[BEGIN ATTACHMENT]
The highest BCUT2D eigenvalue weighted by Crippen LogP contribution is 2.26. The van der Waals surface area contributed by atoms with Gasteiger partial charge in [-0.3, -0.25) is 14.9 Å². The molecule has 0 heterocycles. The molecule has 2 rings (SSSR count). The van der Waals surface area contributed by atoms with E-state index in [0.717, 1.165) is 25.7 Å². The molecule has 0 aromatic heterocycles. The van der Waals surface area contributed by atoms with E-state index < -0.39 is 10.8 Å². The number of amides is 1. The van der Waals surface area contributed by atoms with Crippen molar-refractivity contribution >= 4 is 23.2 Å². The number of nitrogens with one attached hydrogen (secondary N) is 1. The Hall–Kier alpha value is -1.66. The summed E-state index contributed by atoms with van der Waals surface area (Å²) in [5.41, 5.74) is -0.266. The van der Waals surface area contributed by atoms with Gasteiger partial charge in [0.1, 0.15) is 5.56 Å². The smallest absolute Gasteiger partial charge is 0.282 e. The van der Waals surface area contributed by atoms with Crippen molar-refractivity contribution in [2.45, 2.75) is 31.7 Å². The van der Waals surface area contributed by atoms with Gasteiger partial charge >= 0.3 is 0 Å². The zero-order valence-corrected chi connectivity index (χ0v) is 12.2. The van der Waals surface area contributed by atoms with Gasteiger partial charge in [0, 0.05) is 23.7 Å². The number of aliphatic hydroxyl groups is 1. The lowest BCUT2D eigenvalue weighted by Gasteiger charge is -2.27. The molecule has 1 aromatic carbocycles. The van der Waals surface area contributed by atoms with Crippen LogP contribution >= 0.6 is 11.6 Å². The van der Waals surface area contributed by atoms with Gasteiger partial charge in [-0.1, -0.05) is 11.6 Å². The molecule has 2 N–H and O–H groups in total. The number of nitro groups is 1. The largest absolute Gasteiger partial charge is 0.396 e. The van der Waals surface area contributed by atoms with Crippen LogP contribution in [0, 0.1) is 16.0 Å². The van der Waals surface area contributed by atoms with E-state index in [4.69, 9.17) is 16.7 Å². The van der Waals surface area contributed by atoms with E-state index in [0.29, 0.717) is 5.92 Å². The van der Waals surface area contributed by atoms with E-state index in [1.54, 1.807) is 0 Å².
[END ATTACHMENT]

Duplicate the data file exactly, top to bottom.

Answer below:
The highest BCUT2D eigenvalue weighted by Crippen LogP contribution is 2.26. The van der Waals surface area contributed by atoms with Gasteiger partial charge in [-0.3, -0.25) is 14.9 Å². The molecule has 0 heterocycles. The molecule has 2 rings (SSSR count). The van der Waals surface area contributed by atoms with E-state index in [0.717, 1.165) is 25.7 Å². The molecule has 0 aromatic heterocycles. The van der Waals surface area contributed by atoms with E-state index < -0.39 is 10.8 Å². The number of amides is 1. The van der Waals surface area contributed by atoms with Crippen molar-refractivity contribution >= 4 is 23.2 Å². The number of nitrogens with one attached hydrogen (secondary N) is 1. The Hall–Kier alpha value is -1.66. The summed E-state index contributed by atoms with van der Waals surface area (Å²) in [5.41, 5.74) is -0.266. The van der Waals surface area contributed by atoms with Gasteiger partial charge in [0.1, 0.15) is 5.56 Å². The smallest absolute Gasteiger partial charge is 0.282 e. The van der Waals surface area contributed by atoms with Crippen molar-refractivity contribution in [2.45, 2.75) is 31.7 Å². The van der Waals surface area contributed by atoms with Gasteiger partial charge >= 0.3 is 0 Å². The zero-order valence-corrected chi connectivity index (χ0v) is 12.2. The van der Waals surface area contributed by atoms with Gasteiger partial charge in [0, 0.05) is 23.7 Å². The number of aliphatic hydroxyl groups is 1. The lowest BCUT2D eigenvalue weighted by Gasteiger charge is -2.27. The molecule has 1 aromatic carbocycles. The van der Waals surface area contributed by atoms with Crippen LogP contribution >= 0.6 is 11.6 Å². The van der Waals surface area contributed by atoms with Gasteiger partial charge in [-0.1, -0.05) is 11.6 Å². The molecule has 2 N–H and O–H groups in total. The number of nitro groups is 1. The largest absolute Gasteiger partial charge is 0.396 e. The van der Waals surface area contributed by atoms with Crippen LogP contribution in [0, 0.1) is 16.0 Å². The van der Waals surface area contributed by atoms with E-state index in [4.69, 9.17) is 16.7 Å². The van der Waals surface area contributed by atoms with E-state index in [0.29, 0.717) is 5.92 Å². The van der Waals surface area contributed by atoms with E-state index in [1.54, 1.807) is 0 Å².